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View of the central staircase in the Plant Sciences Building
Spring 2022

New Building Supports N.C. PSI’s Team-based Research Through Form and Function

The N.C. Plant Sciences Initiative’s newly constructed headquarters, the NC State University Plant Sciences Building, is home to some of the brightest minds in academia, industry and government – not to mention some of the most advanced equipment in the world.

But this building is more than just a static structure housing one of the world’s most innovative agricultural research programs. Its design and construction play  important roles in driving the innovation and teamwork behind N.C. PSI’s success. 

“Each time researchers tour the space, the excitement towards their new labs is evident.”

“Our highly talented researchers have brought discoveries through team-based research for several years,” says Adrian Percy, N.C. PSI’s Executive Director. “Now that we occupy the building, we know that its design will truly help bring our concept of team-based research to the next level.”

So, structurally and visually, how does the NC State Plant Sciences Building advance interdisciplinary collaboration, the agricultural sciences and ultimately North Carolina’s economy?

Exterior of the NC State University Plant Sciences Building
Exterior of the NC State Plant Sciences Building.

“The building’s design is a tool in itself,” said Chuck Mummert, principal of Flad Architects, the firm responsible for the planning and design of the NC State Plant Sciences Building. “It’s a tool that promotes flexibility, openness and visibility – all while keeping science constantly in sight.” 

Chris McDuffee, Project Manager for DPR Construction, the company which erected the NC State Plant Sciences Building, adds that construction brings design elements to life. 

“Our team realizes the impact we are making on the individuals that have the potential to make life-changing discoveries in this building, to CALS, to NC State, the agricultural industry of North Carolina, the U.S. and beyond,” says McDuffee. “Each time researchers tour the space, the excitement towards their new labs is evident.”

A “neighborhood” design

Researchers point to a poster explaining 3D Bioprinting in a lab at the Plant Sciences Building.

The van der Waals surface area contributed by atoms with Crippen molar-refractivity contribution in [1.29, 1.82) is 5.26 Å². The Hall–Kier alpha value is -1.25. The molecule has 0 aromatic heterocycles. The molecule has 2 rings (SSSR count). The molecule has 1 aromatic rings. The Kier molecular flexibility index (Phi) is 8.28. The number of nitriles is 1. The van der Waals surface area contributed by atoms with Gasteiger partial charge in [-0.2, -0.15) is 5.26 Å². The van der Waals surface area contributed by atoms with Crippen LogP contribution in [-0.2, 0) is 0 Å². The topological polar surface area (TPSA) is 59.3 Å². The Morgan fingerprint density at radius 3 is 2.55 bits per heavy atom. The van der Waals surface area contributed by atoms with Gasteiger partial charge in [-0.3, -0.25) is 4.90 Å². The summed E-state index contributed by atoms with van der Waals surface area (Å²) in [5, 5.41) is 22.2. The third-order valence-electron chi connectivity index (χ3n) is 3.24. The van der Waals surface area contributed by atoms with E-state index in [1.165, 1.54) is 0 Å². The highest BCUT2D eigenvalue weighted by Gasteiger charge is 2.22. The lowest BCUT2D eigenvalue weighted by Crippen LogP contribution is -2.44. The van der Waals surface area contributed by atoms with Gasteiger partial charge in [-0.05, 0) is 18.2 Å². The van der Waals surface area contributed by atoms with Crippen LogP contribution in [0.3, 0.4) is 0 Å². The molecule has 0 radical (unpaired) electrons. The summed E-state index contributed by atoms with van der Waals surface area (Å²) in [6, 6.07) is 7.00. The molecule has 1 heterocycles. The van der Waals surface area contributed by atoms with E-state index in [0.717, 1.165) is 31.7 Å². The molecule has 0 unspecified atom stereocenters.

Researchers explain 3D Bioprinting at the NC State Plant Sciences Building Dedication ceremony. Photo by Marc Hall.

The NC State Plant Sciences Building’s scientific workplace consists  of wet lab, dry lab, and office components. The office area – which has few enclosed spaces to create an open and collaborative environment – was envisioned as a collection of smaller research neighborhoods. Each is organized to accommodate small to large research teams working on diverse projects. As a project transitions from one phase to the next, researchers can move quickly between the neighborhoods throughout the building, while maintaining efficient access to the lab areas needed at that stage. 

Through this concept, the research neighborhoods are flexible for maximum versatility and are supported by a wide range of amenities throughout the building. Spaces include large conference rooms to host team meetings and events, smaller huddle spaces for intimate groups and individuals, and enclosed workstations, referred to as “Think Tanks,” for staff requiring quiet and highly focused work.

A man and women sit in a study room at the NC State University Plant Sciences Building
Attendees of the NC State University Plant Sciences Building dedication ceremony explore one of the building’s study rooms. Photo by Becky Kirkland.

Supporting the university’s partnerships with industry is another important component of this facility. More than 5,000 square feet of lab space on the third floor is dedicated to industry partners. This space, which can be leased, will include direct access to the building’s many amenities and meeting areas, and help foster partnerships between industry and NC State researchers.